ROME, Nov 13 (Reuters): Top negotiators from the European Union and Brazil said yesterday they had made progress in trying to narrow their differences that are blocking the push for a new world trade deal.
EU Trade Commissioner Peter Mandelson and Brazilian Foreign Minister Celso Amorim, who last week traded accusations of blame over the impasse, met in Rome for over four hours and said their talks had been "useful" although there was no breakthrough.
Mandelson and Amorim said they wanted to broaden their discussions to again include other ministers from World Trade Organisation (WTO) member countries.
"Judging by what we have done this morning, further discussion is very useful and I think that extending the discussion will be more useful still," Mandelson told reporters.
Earlier this week, trade negotiators from around the world conceded that their differences were still too deep for them to settle on a blueprint for a new WTO round when the organisation's nearly 150 members meet next month in Hong Kong.
The meeting between Dec 13 and 18 was previously billed as a deadline for reaching the outline plan, four years after the round was launched to boost the global economy and help farmers in some of the world's poorest countries.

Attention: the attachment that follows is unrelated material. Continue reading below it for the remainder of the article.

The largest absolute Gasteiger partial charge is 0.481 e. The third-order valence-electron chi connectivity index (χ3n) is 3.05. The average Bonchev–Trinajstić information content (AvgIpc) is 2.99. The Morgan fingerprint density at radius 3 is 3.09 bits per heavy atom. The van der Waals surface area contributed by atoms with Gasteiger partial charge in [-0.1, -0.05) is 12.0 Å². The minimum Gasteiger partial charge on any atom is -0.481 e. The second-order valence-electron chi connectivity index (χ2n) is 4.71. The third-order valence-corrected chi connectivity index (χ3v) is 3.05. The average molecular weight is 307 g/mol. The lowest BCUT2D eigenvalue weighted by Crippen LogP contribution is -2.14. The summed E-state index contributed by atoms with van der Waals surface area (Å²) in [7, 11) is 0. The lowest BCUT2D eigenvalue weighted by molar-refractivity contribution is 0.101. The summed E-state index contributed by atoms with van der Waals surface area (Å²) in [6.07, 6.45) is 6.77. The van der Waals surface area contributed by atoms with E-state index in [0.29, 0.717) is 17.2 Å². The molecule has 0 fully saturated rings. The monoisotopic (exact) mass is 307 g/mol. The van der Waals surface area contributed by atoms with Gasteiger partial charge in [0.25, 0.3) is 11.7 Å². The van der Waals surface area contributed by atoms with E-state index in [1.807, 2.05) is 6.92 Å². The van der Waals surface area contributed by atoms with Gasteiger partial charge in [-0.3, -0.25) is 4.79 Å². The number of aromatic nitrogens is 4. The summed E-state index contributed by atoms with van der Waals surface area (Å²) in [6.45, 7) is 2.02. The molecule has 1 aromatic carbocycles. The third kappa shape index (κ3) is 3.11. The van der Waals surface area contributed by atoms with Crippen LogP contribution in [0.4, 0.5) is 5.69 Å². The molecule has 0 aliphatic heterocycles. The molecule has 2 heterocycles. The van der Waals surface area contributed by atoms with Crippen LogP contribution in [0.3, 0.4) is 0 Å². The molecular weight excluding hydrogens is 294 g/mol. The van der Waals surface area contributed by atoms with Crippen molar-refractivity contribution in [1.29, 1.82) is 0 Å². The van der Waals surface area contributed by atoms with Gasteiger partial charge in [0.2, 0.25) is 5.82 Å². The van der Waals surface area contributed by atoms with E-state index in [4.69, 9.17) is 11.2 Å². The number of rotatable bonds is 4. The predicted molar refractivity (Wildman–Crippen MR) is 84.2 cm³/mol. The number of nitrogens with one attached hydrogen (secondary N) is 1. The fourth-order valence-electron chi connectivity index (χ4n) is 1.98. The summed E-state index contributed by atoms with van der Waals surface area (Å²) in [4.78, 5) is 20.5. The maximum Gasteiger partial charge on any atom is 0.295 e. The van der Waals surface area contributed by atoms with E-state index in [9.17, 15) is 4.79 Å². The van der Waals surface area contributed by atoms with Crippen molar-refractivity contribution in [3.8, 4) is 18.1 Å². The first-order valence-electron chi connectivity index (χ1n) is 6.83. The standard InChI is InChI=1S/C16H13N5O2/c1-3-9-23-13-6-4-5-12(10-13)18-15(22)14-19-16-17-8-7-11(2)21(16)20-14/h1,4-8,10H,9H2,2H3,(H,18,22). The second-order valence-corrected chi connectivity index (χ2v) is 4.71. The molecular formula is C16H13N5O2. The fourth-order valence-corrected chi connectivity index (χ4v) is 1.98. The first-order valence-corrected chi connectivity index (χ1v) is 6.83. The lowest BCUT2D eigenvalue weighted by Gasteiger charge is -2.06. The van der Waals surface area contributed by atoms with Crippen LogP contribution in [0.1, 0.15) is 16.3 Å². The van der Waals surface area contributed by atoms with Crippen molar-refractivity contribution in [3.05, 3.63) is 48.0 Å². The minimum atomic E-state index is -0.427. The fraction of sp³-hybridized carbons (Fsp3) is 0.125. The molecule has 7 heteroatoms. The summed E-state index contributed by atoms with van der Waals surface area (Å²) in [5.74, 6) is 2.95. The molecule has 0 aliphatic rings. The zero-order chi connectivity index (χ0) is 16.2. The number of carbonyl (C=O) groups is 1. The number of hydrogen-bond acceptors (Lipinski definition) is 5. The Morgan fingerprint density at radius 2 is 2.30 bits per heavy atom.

Now the toughest issues are only likely to be thrashed out in 2006, approaching what trade experts say is the real deadline for the round-the expiry in mid-2007 of the US president's authority to do trade deals with minimal Congressional scrutiny.
Brazil-which has a booming agricultural sector-and other nations including the United States and Australia complain that the EU's proposals to cut its barriers for farm imports are too timid.
Brussels insists it has gone as far as it can, given the resistance of some EU members such as France to more concessions.
The EU says the ball is in now in the court of developing countries, led by Brazil, to make an offer on removing barriers for industrial exports and services, the kind of gains that European companies want from the WTO round.
Mandelson said after Saturday's meeting that there had been discussion of a potential offer by Brazil on industrial goods.